All of this was impeded by the lack of supply of vaccines, granted, and that is a stain on our national preparedness, but the politicking and plain old baffle the Public with BS is appalling! After all of that, they still have only addressed about 12% of the population of the Province, and really don't know when that will get rectified!

            Okay, rant over for now.

            Ken

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            • Re: COVID-19 vaccine

              They said on the news Kitchener had multiple hotspots and anyone 50 and over can book a shot. Guess what Im one street out side of the hotspot. Ticks me off. I have an artificial heart valve and it doesn't qualify me for a shot yet. So stupid. Just open the bloody shots up already. At the rate they are going it will be sept before I can get one. I am high risk already. But I still don't qualify.
              KenL likes this.
              https://www.facebook.com/gregsreinventions2016/

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              • Re: COVID-19 vaccine

                I'm 70 and I finally got my 1st shot today but then I do live in the middle of nowhere

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                • Re: COVID-19 vaccine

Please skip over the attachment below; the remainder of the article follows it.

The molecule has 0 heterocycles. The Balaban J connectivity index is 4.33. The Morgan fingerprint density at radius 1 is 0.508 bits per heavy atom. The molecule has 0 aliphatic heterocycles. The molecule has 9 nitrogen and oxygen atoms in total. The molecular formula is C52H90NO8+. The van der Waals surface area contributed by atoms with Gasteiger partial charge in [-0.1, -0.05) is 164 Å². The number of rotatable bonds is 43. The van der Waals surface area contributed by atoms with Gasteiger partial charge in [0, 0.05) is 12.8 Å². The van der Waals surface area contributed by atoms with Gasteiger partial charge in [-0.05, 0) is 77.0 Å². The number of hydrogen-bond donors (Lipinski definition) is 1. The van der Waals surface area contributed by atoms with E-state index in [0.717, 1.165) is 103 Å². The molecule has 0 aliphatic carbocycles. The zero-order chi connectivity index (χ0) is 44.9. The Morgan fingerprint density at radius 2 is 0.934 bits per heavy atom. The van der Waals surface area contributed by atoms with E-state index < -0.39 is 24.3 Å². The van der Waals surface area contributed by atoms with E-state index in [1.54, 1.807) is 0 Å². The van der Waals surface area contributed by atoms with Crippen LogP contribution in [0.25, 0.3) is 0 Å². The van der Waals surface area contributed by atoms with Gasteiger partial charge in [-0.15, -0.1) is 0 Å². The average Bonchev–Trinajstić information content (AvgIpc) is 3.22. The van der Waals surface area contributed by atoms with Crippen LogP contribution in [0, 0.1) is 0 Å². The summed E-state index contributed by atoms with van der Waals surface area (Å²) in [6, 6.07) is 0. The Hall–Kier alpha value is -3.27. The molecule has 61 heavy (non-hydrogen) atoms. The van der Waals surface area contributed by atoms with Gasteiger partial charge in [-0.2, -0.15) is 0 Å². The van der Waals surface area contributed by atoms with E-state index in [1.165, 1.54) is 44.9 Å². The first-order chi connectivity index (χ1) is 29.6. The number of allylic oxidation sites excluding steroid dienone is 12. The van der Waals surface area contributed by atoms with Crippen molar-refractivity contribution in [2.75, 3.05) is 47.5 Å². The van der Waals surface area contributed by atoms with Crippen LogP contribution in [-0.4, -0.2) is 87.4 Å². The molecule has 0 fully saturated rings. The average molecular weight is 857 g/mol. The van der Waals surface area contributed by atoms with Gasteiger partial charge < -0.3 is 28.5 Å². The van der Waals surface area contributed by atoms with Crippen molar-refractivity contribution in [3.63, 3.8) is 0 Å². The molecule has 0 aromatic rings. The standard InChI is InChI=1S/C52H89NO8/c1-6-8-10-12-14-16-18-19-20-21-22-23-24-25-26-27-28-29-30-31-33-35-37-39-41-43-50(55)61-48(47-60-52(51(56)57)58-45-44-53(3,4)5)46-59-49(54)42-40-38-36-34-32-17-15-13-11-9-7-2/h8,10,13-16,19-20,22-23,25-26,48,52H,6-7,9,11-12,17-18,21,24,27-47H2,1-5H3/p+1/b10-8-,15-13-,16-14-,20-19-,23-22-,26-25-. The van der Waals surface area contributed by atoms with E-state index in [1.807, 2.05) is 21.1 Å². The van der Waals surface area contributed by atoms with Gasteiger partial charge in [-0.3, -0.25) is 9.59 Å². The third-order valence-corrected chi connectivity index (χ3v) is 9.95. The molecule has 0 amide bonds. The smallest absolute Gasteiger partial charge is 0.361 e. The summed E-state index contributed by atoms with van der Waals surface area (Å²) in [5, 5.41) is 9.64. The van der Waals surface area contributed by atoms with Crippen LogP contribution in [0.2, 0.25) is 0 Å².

Originally posted by KenL View Post
                  The COVID-19 vaccine deployment has been a cock-up of the highest (that should probably be the lowest) order IMO. Canada's response to contain the spread worked fairly well initially but then faltered and the vaccination game has been pathetic to say the least. We are now scheduled to vaccinate a third tranche of senior and near senior citizens (those between 60 and 70 years) months after vaccines became available on the open market.

                  Even the language used to describe the vaccination program seems intended to obfuscate rather than inform an anxious Public. Does anyone know how the H--L a vaccination program became a roll-out? That particular term is jargon for the initial release of a new to the market aircraft (for example) when the first one is rolled out of the hangar for public display! Sorry, I digress but it seems to me that using terms like that (not unfamiliar to people in my profession but hardly intended to portray a wide-spread immunization program) is a means of making something really simple that is done every year (influenza vaccination program) seem mysterious, exotic and therefore somehow much more challenging to accomplish while excusing the the stupidly long time that it took to get this "organized". This is not rocket science folks.

                  All of this was impeded by the lack of supply of vaccines, granted, and that is a stain on our national preparedness, but the politicking and plain old baffle the Public with BS is appalling! After all of that, they still have only addressed about 12% of the population of the Province, and really don't know when that will get rectified!

                  Okay, rant over for now.

                  Ken